Problem of Malnutrition in India

Malnutrition: A Global Epidemic

The estimate of 815 million people enduring chronic food deprivation in 2016, compared to 775 million in 2014, is depressing in itself, but more important is the finding that the deprivation is even greater among people who live in regions affected by conflict and the extreme effects of climate change. In a confounding finding, though, the report says that child under-nutrition rates continue to drop, although one in four children is still affected by stunting.

These are averages and do not reflect the disparities among regions, within countries and between States. Yet, the impact of the economic downturn, many violent conflicts, fall in commodity export revenues, and failure of agriculture owing to drought and floods are all making food scarce and expensive for many. They represent a setback to all countries trying to meet the Sustainable Development Goal on ending hunger and achieving food security and improved nutrition.

What is more, the Centre recently said it had received only 3,888 complaints on the public distribution system (PDS) over a five-year period. All this shows that the Centre and State governments are woefully short on the commitment to end undernourishment.


  • India ranks 114th out of 132 countries in stunting among children aged less than five and 120th out of 130 countries in under-5 wasting, as per the Global Nutrition Report, 2016. 
  • The burden of vitamin and mineral deficiencies (‘hidden hunger’) is also considerable. This is because a vast majority of Indians eat cereal-based food, mainly wheat and rice. There is an insufficient intake of food such as milk, pulses, and fruits and vegetables, which are rich sources of micronutrients.
  • Women and children are the most vulnerable to micronutrient deficiencies.
  • Deficiency of iron in women not only reduces physical work capacity and causes fatigue, but could lead to depression and post-partum maternal haemorrhage.
  • In children, it impairs growth and cognitive development.

Malnutrition in Tribal People

According to NFHS 2015-16, every second tribal child suffers from growth restricting malnutrition due to chronic hunger. Such acute food insecurity in tribal households is due to a loss of their traditional dependence on forest livelihood and the State’s deepening agrarian crisis. Besides these, systemic issues and a weakening of public nutrition programmes have aggravated the problem.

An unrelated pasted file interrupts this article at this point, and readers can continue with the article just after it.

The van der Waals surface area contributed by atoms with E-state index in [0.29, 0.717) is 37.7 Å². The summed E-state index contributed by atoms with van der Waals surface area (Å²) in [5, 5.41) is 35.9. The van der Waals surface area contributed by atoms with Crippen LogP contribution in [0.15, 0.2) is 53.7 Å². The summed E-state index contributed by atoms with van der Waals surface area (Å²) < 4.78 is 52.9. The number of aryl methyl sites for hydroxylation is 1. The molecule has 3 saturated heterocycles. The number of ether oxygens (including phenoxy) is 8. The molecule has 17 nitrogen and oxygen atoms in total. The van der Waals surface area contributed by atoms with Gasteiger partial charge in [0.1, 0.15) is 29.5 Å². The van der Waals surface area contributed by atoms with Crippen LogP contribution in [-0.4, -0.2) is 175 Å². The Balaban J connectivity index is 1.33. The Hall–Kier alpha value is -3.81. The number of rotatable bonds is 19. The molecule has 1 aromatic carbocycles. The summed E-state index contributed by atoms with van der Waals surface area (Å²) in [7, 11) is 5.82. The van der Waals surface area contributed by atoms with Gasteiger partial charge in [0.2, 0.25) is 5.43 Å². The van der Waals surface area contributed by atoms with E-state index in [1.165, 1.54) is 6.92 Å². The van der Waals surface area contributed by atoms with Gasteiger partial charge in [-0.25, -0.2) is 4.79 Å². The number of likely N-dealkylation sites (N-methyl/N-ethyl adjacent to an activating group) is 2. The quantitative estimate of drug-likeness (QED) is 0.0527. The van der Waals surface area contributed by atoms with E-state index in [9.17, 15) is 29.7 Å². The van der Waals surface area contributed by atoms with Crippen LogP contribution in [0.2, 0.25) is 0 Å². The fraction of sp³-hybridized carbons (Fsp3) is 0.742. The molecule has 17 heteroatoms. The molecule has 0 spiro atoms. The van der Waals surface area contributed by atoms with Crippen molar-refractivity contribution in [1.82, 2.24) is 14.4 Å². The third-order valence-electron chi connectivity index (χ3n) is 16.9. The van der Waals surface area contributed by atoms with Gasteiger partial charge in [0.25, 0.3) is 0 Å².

For example, 20% of tribal families did not receive rations (public distribution system) in Vikramgad (in Palghar, Maharastra) as they did not have a card.

India’s efforts at improving access to food and good nutrition are led by the National Food Security Act.There are special nutritional schemes for women and children operated through the States. In spite of such interventions, 14.5% of the population suffers from undernourishment, going by the UN’s assessment for 2014-16. At the national level, 53% of women are anaemic, Health Ministry data show.

Further, nutrition interventions and tracking progress cannot be done without sufficient information and reliable, updated data, and the operationalisation of a national nutrition surveillance system. Thus, there exists the need to collect and maintain real-time data on various nutrition indicators using ICT and GIS.


  • Over-nutrition is emerging as an emergency in India.
  • As per the recent findings of the National Family Health Survey-4 (2015-16), the Body Mass Index (BMI) of 15.5% of urban women was found to be less than 18.5 kg/m2, whereas 31.3% of urban women were in the category of overweight or obese (BMI of or more than 25.0 kg/m2).
  • Around 15% of urban men were underweight, while 26.3% belonged to the category of overweight and obese.
  • Dramatic changes in lifestyle and dietary patterns in recent decades have contributed to an increasing prevalence of non-communicable diseases. If this double burden of undernutrition and growing percentage of obesity and associated non-communicable diseases is not controlled, it can have serious implications for the economy.

How has this happened?

  • While the Green Revolution phase saw new, fast-growing varieties of staples, especially wheat and rice, the following decades saw a steady decline in the food basket diversity, especially of traditional grains such as bajra and millet, which have high nutritional value.
  • The 1990s, though, saw a focus on the role of micronutrients. Deficiencies of micronutrients such as zinc, folic acid, magnesium, selenium and vitamin D started receiving more attention.

Way forward

  • The Sustainable Development Goal-2, which aims to “end hunger, achieve food security and improved nutrition and promote sustainable agriculture”, is a priority area for India.
  • To ensure food and nutrition security, there is a growing need for a multisectoral approach.
  • This will not only transform India’s agricultural practices, but also spread awareness about nutritious food among key target groups, including tribals, women and children.

Question for Answer Writing

Q: While undernutrition remains high in India, over-nutrition too is becoming an emergency. Discuss the causes and consequences of this paradox.

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